With the site map and user flows in hand, I was ready to move into wireframing and prototyping.
While we were eager to move into high-fidelity prototyping directly in the staging site, I spent some time developed low-fidelity sketches as a blueprint for the design in browser. There were a few key templates to design: the home page, a general course offerings page, a page for each course, a registration page, a checkout page, a donations page, an about page, and a resources page. The low-fidelity sketches were key to identifying overall design direction, experimenting with page layouts, mapping key calls to action, and iterating early. The templates were also valuable because many of the sites’ subsequent subpages could be easily designed using the defined templates.
I quickly moved from sketching to prototyping in browser, and with the help of the WPBakery Visual Composer plugin, I was able to easily design pages as outlined in the sketches. Moreover, since the Visual Composer requires no coding skills, I was able to teach my client how to use Visual Composer along the way, so that he’d feel comfortable making edits where needed. The drag-and-drop functionality of Visual Composer, along with live previewing capabilities, made the prototyping process much more efficient than the traditional WYSIWYG (What You See is What You Get) WordPress editor.
This project involved migrating content from the old site to the new site; because most of the content already existed, the project required minimal emphasis on content strategy. The client’s overall goals for content was to be able to retain existing content -- blog posts, language about permaculture, course descriptions, and educational resources -- while ensuring that the site would feel crisp and free of clutter.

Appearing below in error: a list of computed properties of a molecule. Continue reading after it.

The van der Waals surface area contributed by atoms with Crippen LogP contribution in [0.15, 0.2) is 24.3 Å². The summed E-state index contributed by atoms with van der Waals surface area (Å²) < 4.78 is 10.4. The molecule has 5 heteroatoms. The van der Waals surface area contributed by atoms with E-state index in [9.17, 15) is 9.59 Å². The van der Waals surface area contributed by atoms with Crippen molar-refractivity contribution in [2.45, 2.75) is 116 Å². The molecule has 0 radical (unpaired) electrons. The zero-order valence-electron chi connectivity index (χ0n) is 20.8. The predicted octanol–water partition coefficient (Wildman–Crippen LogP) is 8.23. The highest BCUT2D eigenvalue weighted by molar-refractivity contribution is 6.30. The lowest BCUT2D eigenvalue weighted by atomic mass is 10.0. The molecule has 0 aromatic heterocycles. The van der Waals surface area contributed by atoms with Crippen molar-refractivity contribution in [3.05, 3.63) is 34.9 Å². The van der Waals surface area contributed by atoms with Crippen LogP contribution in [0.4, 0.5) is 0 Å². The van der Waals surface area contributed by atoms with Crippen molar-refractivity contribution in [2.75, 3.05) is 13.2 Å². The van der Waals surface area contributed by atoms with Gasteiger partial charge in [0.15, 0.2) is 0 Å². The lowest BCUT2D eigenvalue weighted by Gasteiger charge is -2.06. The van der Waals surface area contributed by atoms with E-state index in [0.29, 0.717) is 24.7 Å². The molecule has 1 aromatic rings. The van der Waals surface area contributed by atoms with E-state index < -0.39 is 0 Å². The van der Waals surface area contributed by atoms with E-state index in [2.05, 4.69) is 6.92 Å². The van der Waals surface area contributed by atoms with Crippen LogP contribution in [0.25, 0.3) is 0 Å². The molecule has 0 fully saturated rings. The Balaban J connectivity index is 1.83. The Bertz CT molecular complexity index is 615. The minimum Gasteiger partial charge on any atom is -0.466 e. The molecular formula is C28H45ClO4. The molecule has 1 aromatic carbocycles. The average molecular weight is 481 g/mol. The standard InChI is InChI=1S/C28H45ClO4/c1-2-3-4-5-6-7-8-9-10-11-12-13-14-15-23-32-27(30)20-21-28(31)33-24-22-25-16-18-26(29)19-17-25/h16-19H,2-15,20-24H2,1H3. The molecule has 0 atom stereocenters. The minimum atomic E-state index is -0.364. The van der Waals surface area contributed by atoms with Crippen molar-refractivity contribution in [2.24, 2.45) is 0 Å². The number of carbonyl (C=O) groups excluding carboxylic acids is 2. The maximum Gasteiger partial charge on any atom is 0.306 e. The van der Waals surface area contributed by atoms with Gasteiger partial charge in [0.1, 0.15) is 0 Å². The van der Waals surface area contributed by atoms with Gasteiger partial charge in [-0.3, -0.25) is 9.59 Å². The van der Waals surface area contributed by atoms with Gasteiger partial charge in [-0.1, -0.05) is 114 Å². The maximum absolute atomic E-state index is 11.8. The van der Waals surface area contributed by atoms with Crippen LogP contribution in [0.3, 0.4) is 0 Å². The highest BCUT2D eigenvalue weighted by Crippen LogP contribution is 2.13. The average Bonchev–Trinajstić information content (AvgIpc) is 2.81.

My client and I concurrently worked on the high-fidelity prototype; he curated images and set copy, while I prepared the page templates, set hyperlinks, curated iconography, and designed the navigation menu. Through this truly collaborative design process, we were not only able to ensure that the client’s experience as the site administrator would be smooth and enjoyable, but that we could discuss, and ultimately reach consensus, design decisions along the way.
We were fortunate to work with a WordPress theme that had built-in responsive design. This meant that I was able to design page layouts on one screen, and that the designs would essentially automatically account for smaller screen sizes and that elements would stack and resize as needed. However, there were some instances during the testing phase in which we identified elements that were not responsive, and had to make design adjustments to resolve the issues.
Additionally, the scope of the project did not involve branding and marketing strategy. My client had worked with another designer to develop a logo and style tile, so I worked with these existing tools to shape the visual design of the product. Because it was a collaborative design process with my client, we agreed that he would lead many of the visual design decisions, including fine-tuning the color palette and selecting typography, while I would work to ensure consistency in tone and ease of use within the overall user experience.